First a little background: I bought a guitar about a year and a half ago. It was one of the best sounding guitars I had ever played. It was very responsive. It had sweet complex overtones but it still had a nice focus to the sound. The action was close to 7/64" 12th fret E string. A tad high for my typical setup, but certainly not a problem to play. The saddle was tall, the nut action was close to ideal, the relief and neck angle was good. All it needed was a lower saddle and all should be well. It was middle of winter, it was a new guitar, and it sounded great, so I wasn't in a hurry to change anything. Then I had some family health issues for most of last year and the guitar didn't see much action for a while. When I went back to play it, it sounded much less lively. New strings helped, but I wasn't finding that magic in it. I figured either it didn't sound that good when I bought it (and I was just a bit nuts) or it "went to sleep." From the start, it was a guitar that would improve significantly after a few minutes of warm-up time. I put a tonerite on it and it got better, but I never reached that magic tone I thought it had when I bought it. I figured I might have been just overly enthusiastic when I bought it. It was still a great sounding guitar, but just not as magical as I had thought.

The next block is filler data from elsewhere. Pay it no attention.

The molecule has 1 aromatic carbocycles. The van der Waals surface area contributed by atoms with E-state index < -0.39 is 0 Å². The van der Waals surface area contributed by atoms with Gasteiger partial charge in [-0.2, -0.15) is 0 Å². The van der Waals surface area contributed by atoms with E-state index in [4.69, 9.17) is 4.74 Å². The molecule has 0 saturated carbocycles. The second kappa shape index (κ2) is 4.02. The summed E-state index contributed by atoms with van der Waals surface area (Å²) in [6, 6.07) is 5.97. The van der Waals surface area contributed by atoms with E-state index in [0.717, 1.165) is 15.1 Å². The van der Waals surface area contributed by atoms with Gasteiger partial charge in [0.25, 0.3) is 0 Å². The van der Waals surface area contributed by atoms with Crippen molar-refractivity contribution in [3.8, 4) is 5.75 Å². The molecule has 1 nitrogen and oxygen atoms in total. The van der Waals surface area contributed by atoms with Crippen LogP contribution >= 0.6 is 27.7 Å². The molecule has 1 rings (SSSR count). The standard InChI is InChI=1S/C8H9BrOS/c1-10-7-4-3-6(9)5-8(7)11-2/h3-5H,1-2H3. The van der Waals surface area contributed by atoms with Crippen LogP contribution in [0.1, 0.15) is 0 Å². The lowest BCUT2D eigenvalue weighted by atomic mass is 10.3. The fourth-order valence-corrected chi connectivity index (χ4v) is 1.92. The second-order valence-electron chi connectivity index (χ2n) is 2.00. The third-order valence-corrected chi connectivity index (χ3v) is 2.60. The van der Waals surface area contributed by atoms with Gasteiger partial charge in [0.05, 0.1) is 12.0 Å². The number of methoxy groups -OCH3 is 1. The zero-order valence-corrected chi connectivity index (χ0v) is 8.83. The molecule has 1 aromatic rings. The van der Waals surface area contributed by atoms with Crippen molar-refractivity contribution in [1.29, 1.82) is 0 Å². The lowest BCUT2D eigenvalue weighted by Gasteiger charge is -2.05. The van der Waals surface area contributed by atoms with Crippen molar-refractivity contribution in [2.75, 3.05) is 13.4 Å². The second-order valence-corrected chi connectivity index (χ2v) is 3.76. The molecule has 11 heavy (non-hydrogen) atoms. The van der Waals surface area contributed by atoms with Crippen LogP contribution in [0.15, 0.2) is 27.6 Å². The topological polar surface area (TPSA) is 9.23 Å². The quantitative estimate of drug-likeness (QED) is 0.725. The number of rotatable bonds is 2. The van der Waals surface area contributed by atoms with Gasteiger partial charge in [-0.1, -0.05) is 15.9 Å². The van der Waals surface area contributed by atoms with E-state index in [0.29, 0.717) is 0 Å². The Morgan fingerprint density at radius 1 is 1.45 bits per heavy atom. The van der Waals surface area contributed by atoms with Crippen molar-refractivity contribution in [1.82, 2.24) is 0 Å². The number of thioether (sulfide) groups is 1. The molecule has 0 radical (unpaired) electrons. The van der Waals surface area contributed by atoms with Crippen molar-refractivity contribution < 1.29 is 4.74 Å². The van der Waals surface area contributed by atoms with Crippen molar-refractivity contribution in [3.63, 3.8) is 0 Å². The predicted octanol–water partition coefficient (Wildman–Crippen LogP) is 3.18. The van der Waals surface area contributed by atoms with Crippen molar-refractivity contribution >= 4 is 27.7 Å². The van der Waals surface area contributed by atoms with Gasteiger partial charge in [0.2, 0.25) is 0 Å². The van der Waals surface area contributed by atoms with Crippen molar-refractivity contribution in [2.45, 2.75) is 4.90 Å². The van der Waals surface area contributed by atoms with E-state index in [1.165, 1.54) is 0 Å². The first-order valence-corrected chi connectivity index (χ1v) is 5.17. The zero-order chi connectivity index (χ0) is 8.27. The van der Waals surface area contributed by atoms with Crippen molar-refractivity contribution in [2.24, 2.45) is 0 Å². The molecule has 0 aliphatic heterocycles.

Last night a question was posed about mando setup problems. I got out my measuring stuff to give an answer. One thing led to another and I decided to fit a lower saddle for the guitar. I measured before I started and it was just over 7/64" low E at 12th fret. Everything else was basically unchanged from when I bought it. I measured the old saddle and did some mental math on what I would need to do. I left the new saddle a little thicker than the old one for a snugger fit. My plan for lowering was to stop a smidge before I got to my target, then creep it down a bit at a time. When I got to my planned stopping point, the bottom wasn't quite square, so I had to square it up (reducing the height a bit more). As a result, it was actually below my target a bit (a lucky mistake). I put it in and BAM! Just like that, the magic tone was back. And now the guitar played awesome as well. It now is a hair under 6/64ths at the 12th fret of the E string.
I don't know what could make the tone change like that while going lower on the action. The only change was the saddle. It is a different chunk of bone, so it could be just better material. The break angle does look more ideal. The old saddle was a smidge looser, but there wasn't any play previously... in short these were all good moves but there was nothing changed that I would have thought caused issues with tone. After I got it tuned back up I sat there for an hour past my bed time just listening to the guitar. I was back in love again. I am going to have a buddy who played it last week play it again to see his reaction before I change the strings. I want to see if maybe I am just nuts again.
Again, I can't really explain the tonal changes, but just figured I would reiterate what has been previously said by many. It's amazing how much difference a setup change can do.